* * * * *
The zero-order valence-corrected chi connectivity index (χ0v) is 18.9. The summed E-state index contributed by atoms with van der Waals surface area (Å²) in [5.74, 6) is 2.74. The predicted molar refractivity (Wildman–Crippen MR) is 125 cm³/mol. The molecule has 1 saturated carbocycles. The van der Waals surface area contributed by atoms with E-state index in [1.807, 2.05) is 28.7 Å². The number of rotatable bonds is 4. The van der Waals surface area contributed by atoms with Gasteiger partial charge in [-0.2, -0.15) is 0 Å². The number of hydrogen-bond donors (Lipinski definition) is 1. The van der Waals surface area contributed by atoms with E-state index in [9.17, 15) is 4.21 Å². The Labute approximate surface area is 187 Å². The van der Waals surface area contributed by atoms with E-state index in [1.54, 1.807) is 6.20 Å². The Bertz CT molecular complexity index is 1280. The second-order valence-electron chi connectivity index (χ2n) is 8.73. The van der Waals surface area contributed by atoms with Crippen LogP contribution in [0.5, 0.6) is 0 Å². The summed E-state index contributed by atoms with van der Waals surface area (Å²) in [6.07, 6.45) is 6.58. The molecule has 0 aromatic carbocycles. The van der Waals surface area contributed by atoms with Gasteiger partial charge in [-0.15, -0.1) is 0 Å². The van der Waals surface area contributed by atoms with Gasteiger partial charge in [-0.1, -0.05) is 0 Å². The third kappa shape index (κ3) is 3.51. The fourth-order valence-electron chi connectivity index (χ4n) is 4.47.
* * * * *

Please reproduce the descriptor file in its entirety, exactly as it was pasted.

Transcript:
The zero-order valence-corrected chi connectivity index (χ0v) is 18.9. The summed E-state index contributed by atoms with van der Waals surface area (Å²) in [5.74, 6) is 2.74. The predicted molar refractivity (Wildman–Crippen MR) is 125 cm³/mol. The molecule has 1 saturated carbocycles. The van der Waals surface area contributed by atoms with E-state index in [1.807, 2.05) is 28.7 Å². The number of rotatable bonds is 4. The van der Waals surface area contributed by atoms with Gasteiger partial charge in [-0.2, -0.15) is 0 Å². The number of hydrogen-bond donors (Lipinski definition) is 1. The van der Waals surface area contributed by atoms with E-state index in [9.17, 15) is 4.21 Å². The Labute approximate surface area is 187 Å². The van der Waals surface area contributed by atoms with E-state index in [1.54, 1.807) is 6.20 Å². The Bertz CT molecular complexity index is 1280. The second-order valence-electron chi connectivity index (χ2n) is 8.73. The van der Waals surface area contributed by atoms with Crippen LogP contribution in [0.5, 0.6) is 0 Å². The summed E-state index contributed by atoms with van der Waals surface area (Å²) in [6.07, 6.45) is 6.58. The molecule has 0 aromatic carbocycles. The van der Waals surface area contributed by atoms with Gasteiger partial charge in [-0.15, -0.1) is 0 Å². The van der Waals surface area contributed by atoms with Gasteiger partial charge in [-0.1, -0.05) is 0 Å². The third kappa shape index (κ3) is 3.51. The fourth-order valence-electron chi connectivity index (χ4n) is 4.47.